Adding static weaving to simpleweb
So, let's open the pom.xml from yesterdays project and introduce the new plugin:
 <plugin>
     <artifactId>eclipselink-staticweave-maven-plugin</artifactId>
     <groupId>au.com.alderaan</groupId>
     <version>1.0.1</version>
          <executions>
             <execution>
                  <goals>
                    <goal>weave</goal>
                  </goals>
                  <phase>process-classes</phase>
             </execution>
           </executions>
      </plugin>
Done. Now your classes are weaved and if you introduce some logging via the plugin configuration you can actually see, what happens to your entity classes. The plugin is available via repo1.maven.org. The only issue I came across is, that the introduced dependency towards EclipseLink 2.2.0 isn't (or course) not available via the same repo, so you probably would need to build it for yourself with the right repositories and dependencies. You can get the source code via the plugin's google code page.
Don't forget to add the weaving property to your test-persistance.xml:

  <property name="eclipselink.weaving" value="static" />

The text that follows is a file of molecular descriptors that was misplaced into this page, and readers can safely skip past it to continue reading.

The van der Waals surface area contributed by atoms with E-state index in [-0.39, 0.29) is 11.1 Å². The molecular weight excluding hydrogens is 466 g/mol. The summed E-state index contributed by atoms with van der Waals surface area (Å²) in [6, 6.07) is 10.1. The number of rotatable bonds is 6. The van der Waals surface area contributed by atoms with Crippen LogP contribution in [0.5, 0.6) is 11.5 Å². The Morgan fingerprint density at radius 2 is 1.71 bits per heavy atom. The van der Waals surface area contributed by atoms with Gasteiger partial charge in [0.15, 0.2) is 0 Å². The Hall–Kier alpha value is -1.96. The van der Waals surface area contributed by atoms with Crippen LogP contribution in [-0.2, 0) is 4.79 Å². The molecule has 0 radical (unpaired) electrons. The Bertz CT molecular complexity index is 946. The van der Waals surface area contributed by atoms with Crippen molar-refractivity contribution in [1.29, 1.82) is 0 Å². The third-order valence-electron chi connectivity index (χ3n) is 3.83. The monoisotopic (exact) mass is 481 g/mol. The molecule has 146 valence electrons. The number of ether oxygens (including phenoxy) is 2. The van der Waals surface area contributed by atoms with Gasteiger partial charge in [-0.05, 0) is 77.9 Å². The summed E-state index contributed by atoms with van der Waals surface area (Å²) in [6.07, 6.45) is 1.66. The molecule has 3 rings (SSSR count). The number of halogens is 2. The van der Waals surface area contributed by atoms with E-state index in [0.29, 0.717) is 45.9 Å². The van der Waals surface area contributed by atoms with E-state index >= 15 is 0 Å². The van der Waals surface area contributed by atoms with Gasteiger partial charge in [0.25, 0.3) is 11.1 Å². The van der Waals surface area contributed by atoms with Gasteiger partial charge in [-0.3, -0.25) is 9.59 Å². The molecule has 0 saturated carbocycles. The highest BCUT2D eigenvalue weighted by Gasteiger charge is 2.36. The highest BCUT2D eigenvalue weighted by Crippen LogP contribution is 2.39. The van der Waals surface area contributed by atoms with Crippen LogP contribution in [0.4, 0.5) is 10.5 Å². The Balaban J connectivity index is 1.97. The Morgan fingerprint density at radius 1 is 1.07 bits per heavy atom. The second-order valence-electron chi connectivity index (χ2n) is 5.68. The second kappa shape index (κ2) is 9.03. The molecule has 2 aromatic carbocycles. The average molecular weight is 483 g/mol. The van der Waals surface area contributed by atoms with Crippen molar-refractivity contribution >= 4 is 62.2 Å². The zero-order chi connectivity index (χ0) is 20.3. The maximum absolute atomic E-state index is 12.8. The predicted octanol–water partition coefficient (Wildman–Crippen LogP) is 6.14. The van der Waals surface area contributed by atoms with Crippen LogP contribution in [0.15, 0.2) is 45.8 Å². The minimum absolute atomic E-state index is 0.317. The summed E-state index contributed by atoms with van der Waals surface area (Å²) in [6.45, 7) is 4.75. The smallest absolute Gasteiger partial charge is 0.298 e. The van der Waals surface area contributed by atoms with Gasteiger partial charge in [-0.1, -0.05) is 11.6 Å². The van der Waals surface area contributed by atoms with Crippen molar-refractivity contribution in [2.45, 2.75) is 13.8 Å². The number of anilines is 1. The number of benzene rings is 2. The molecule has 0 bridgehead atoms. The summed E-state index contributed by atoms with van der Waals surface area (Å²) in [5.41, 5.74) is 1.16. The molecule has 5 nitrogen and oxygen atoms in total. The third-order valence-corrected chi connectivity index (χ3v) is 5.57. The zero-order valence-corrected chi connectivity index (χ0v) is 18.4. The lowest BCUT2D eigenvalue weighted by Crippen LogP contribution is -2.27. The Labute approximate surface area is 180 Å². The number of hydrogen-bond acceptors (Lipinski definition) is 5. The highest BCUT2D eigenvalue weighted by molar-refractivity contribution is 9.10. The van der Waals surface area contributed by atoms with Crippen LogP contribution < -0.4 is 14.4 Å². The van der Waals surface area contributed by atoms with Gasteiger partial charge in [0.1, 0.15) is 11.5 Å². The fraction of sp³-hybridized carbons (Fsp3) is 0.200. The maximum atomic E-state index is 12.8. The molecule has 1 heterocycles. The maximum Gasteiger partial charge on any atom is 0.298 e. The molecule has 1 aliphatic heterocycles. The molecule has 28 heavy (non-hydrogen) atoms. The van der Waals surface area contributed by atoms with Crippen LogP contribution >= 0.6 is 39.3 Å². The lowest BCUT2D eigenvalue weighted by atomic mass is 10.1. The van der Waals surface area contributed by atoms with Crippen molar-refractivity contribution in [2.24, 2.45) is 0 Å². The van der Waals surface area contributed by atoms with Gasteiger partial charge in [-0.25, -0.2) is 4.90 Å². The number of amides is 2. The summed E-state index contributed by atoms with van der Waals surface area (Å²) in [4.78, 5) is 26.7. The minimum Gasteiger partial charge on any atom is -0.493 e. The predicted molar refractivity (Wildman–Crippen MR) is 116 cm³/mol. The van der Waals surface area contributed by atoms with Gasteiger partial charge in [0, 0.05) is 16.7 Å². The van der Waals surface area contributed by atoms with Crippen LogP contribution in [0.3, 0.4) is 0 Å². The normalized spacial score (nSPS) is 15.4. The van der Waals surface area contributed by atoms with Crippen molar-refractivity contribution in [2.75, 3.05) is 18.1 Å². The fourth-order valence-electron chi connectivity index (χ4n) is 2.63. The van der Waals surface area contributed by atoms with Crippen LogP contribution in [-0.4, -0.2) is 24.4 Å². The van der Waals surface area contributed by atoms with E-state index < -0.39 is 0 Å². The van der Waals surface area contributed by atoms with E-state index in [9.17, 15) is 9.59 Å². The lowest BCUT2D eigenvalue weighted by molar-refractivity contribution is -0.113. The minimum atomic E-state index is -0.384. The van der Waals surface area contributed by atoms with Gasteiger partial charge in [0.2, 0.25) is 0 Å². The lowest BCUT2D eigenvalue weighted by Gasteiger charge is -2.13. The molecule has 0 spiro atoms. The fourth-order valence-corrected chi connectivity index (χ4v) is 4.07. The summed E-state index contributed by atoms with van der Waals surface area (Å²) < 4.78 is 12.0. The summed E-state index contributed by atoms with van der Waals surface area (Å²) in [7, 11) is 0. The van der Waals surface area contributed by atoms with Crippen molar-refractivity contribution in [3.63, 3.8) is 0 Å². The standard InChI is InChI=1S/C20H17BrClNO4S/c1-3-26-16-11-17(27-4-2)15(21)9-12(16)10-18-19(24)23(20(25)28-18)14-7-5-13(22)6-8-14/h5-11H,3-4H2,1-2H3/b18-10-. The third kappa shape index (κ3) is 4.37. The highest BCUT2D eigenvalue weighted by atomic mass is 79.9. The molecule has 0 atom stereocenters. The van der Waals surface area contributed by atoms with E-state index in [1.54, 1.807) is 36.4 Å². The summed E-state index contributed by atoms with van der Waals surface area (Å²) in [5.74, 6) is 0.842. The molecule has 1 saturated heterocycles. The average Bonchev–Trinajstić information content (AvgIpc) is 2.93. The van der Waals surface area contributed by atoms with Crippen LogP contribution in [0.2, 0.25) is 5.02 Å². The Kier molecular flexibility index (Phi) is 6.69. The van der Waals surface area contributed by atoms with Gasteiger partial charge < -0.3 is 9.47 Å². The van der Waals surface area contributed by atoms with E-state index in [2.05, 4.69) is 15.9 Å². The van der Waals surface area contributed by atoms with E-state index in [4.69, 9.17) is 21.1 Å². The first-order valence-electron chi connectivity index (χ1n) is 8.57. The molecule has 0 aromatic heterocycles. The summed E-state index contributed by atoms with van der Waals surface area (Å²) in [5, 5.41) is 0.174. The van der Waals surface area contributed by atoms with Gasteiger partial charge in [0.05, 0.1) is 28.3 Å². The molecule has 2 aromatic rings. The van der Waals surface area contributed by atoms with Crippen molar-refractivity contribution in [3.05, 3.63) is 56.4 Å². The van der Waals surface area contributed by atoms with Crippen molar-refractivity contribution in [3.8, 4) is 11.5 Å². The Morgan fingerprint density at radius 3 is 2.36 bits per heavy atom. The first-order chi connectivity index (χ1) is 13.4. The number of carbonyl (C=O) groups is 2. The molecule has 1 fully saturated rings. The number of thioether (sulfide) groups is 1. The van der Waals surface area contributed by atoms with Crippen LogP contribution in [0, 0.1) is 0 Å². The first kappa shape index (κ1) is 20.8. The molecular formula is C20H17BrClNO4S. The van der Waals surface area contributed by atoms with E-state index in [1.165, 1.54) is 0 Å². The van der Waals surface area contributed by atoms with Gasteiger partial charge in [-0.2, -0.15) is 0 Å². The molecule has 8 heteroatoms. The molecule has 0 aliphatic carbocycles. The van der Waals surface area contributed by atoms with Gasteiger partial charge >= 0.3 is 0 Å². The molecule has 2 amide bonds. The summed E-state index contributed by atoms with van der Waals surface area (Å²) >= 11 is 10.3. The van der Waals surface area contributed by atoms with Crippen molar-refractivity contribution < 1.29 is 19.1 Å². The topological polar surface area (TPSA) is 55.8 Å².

[UPDATE: 19.01.2012]
Craig released a new 1.0.2 version of the plugin which solves the issues with the EclipseLink dependency. You now can simply include the needed EclipseLink version as a dependency to the plugin. Also needed is the correct EclipseLink maven repository. A complete example with a configured log level looks like this:
  <repository>
            <id>eclipselink</id>
            <name>Repository hosting the eclipselink artifacts</name>
            <url>http://www.eclipse.org/downloads/download.php?r=1&amp;nf=1&amp;file=/rt/eclipselink/maven.repo/</url>
        </repository>

[...]
  <plugin>
                <artifactId>eclipselink-staticweave-maven-plugin</artifactId>
                <groupId>au.com.alderaan</groupId>
                <version>1.0.2</version>
                <executions>
                    <execution>
                        <goals>
                            <goal>weave</goal>
                        </goals>
                        <phase>process-classes</phase>
                        <configuration>
                            <logLevel>ALL</logLevel>
                        </configuration>
                    </execution>
                </executions>
                <dependencies>
                    <dependency>
                        <groupId>org.eclipse.persistence</groupId>
                        <artifactId>eclipselink</artifactId>
                        <version>2.3.1</version>
                    </dependency>
                </dependencies>
            </plugin>